Over the course of his prolific catalog, Termanology has repeatedly served up nostalgia for 90s’ East Coast Hip Hop while working with a roster of iconic artists. And now on Bad Decisions, his first solo album since 2016, he’s enhanced that throwback sound. Though the Boston MC’s style may at times seem outdated, Bad Decisions shows the visceral power of simplicity, craftsmanship, and an innate skill for collaboration.
The album starts off with a rapid-fire, triumphant call-to-arms. On “Take Em’ Back,” Termanology takes a stroll down memory lane — drug deals, kidnappings, brawls, and robberies. Over a thunderous beat, the East Coast stalwart ruthlessly spits out details of his hustling. The momentum carries over onto “Crack Kills,” a well-polished track that heavily samples from The Notorious B.I.G’s classic “Machine Gun Funk.” Biggie’s line, “Used to sell crack, so I could stack my riches,” is repurposed into an anthemic mantra that centers Termanology’s origin story. At less than two minutes long, “Crack Kills” is impressive in its brevity and conceptual tightness.
An array of artists float in and out of Bad Decisions. Instead of being overshadowed, the Massachusetts native is always able to strike up some chemistry. “Passport Kingz,” featuring the legendary Raekwon, has both rappers flexing. In a similar vein, “Termanator & The Machine” features Conway sounding confident over a haunting beat and “Blac Chyna” showcases Millyz trading bars with Termanology against a simple keyboard instrumental.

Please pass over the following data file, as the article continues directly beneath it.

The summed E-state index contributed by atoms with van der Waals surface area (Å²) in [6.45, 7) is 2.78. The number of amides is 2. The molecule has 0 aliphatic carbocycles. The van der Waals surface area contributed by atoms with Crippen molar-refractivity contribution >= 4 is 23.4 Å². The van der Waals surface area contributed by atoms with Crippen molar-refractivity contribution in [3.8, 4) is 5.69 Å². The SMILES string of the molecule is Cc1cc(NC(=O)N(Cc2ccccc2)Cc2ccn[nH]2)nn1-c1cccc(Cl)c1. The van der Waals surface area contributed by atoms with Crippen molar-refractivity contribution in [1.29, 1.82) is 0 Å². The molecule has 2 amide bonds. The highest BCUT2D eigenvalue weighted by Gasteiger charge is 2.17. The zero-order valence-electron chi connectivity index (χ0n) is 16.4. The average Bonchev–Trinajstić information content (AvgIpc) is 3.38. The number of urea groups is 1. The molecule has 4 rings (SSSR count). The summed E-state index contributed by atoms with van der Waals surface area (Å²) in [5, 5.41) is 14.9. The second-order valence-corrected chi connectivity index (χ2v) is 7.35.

One of the collaborative highlights is “Kaleidoscope” — an ominous track that brings in the solidified Brooklyn duo Smif-N-Wessun. With the lines, “See the world through my cocaine kaleidoscope,” Termanology articulates his dark artistic outlook. On their respective verses, the Boot Camp Clikkers excel at continuing this cutthroat vibe. “No Competition” is another stellar collaborative effort as ANoyd sounds extremely comfortable flowing amongst the turntable scratches and throwback vibe.
For all of the album’s strengths, there’s not much sonic or lyrical diversity and occasionally, a chunk of Termanology’s ideas are half-baked. For example, “Vegas,” has a distracting and chaotic production that doesn’t salvage the cheesy hook — “I am trying to shine like Vegas.” But these moments are outliers in an otherwise strong body of work.
Much like Pusha T, Termanology is obsessed with spinning old memories into biting bars and boasting a cocky disregard for his contemporaries. On the album closer, “Lonely At The Top,” he’s bitter about the current state of the street and raps about how “they used to move rocks but now they are moving suboxone.” He declares, “I ain’t got to make another album because I’ve said it all.” Hopefully, he’s just playing around because Bad Decisions is a welcomed refuge from mainstream trends.